Science Says Being Optimistic May Help You to Live Longer
Find out why being happy-go-lucky might not be such a bad thing.
If you always look on the bright side of life, there's a good chance you'll live a longer life, too. A new study revealed that people with the highest levels of optimism had an 11 to 15 percent longer life span than those who were generally more pessimistic. Researchers also found that optimistic people had a 50 percent to 70 percent greater chance of reaching 85 years of age compared to the least optimistic groups. The study, which was published by Boston University's School of Medicine, defined exceptional longevity as living to at least 85 years of age.
69,744 women and 1,429 men were surveyed for the study over the course of 10 and 30 years, respectively. Participants were asked to answer questions about their physical and emotional health over the course of the study. The impact of optimism was measured after other factors like smoking, physical activity, diet, BMI, and depression were taken into consideration. Researchers previously found that optimism is 25% heritable, so there's room to grow if you're not quite there yet.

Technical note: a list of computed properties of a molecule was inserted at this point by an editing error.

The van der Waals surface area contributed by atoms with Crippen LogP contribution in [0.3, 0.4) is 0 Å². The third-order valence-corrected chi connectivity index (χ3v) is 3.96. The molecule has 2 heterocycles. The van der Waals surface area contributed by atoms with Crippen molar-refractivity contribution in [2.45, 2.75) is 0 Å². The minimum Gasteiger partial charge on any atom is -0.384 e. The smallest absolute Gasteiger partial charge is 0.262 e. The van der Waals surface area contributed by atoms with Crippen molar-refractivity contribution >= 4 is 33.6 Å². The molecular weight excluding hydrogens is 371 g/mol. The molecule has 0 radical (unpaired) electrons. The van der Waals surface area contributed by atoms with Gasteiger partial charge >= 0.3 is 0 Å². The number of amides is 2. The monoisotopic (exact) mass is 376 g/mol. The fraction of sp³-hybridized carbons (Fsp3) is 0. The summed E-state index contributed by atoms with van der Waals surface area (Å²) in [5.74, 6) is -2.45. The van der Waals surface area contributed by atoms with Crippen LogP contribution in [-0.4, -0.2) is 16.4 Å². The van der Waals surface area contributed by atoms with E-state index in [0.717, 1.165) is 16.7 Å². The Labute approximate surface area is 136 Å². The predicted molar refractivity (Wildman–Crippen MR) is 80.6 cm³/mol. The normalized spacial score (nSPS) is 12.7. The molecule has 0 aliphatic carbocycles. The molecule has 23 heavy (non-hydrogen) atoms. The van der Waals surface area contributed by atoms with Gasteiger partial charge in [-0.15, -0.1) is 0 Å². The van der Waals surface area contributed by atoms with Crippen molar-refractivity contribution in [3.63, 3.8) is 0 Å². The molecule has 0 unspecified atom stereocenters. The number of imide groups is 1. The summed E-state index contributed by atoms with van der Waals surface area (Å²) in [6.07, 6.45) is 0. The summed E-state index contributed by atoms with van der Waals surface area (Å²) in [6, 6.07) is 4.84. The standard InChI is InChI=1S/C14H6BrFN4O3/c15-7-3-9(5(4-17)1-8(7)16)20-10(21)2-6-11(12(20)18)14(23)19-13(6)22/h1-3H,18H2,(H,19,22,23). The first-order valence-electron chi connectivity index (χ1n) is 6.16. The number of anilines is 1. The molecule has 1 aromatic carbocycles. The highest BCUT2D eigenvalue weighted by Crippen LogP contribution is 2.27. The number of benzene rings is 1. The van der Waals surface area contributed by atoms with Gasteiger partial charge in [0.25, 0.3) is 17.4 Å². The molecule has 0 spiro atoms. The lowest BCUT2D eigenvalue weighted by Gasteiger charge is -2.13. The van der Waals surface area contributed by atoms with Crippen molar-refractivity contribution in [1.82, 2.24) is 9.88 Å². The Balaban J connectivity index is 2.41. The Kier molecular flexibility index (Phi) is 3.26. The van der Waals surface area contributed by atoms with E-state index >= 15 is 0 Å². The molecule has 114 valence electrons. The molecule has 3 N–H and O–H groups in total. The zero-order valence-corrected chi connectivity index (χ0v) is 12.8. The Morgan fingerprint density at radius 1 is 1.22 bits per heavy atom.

"Optimistic individuals tend to have goals and the confidence to reach them," lead author Lewina Lee, assistant professor of psychiatry at Boston University's School of Medicine, told CNN. "Those goals could include healthy habits that contribute to a longer life." Highly optimistic people also have a lower chance of of dying prematurely from stroke, heart disease and even cancer.
Researchers say that optimistic people still experience sadness and stress, but that they can generally overcome those emotions quickly and are able to look for the good in every situation. Want to live longer? Studies show that some of the best ways to encourage optimism are keeping a daily gratitude journal and practicing mindfulness.